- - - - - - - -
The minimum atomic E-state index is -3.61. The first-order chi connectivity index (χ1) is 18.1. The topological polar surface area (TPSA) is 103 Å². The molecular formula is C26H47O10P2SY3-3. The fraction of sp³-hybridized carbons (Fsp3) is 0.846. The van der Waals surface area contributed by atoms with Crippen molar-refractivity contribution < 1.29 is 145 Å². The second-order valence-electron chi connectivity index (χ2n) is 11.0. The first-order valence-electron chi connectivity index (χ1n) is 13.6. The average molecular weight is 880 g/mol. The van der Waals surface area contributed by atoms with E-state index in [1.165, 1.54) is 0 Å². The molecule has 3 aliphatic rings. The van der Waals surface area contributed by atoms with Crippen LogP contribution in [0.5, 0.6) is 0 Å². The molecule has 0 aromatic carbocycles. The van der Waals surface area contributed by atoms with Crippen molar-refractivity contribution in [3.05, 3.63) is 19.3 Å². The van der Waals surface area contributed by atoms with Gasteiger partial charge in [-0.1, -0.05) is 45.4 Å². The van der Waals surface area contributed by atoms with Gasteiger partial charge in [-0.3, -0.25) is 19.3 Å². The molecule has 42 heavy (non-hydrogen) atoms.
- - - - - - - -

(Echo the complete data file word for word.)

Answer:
The minimum atomic E-state index is -3.61. The first-order chi connectivity index (χ1) is 18.1. The topological polar surface area (TPSA) is 103 Å². The molecular formula is C26H47O10P2SY3-3. The fraction of sp³-hybridized carbons (Fsp3) is 0.846. The van der Waals surface area contributed by atoms with Crippen molar-refractivity contribution < 1.29 is 145 Å². The second-order valence-electron chi connectivity index (χ2n) is 11.0. The first-order valence-electron chi connectivity index (χ1n) is 13.6. The average molecular weight is 880 g/mol. The van der Waals surface area contributed by atoms with E-state index in [1.165, 1.54) is 0 Å². The molecule has 3 aliphatic rings. The van der Waals surface area contributed by atoms with Crippen LogP contribution in [0.5, 0.6) is 0 Å². The molecule has 0 aromatic carbocycles. The van der Waals surface area contributed by atoms with Crippen molar-refractivity contribution in [3.05, 3.63) is 19.3 Å². The van der Waals surface area contributed by atoms with Gasteiger partial charge in [-0.1, -0.05) is 45.4 Å². The van der Waals surface area contributed by atoms with Gasteiger partial charge in [-0.3, -0.25) is 19.3 Å². The molecule has 42 heavy (non-hydrogen) atoms.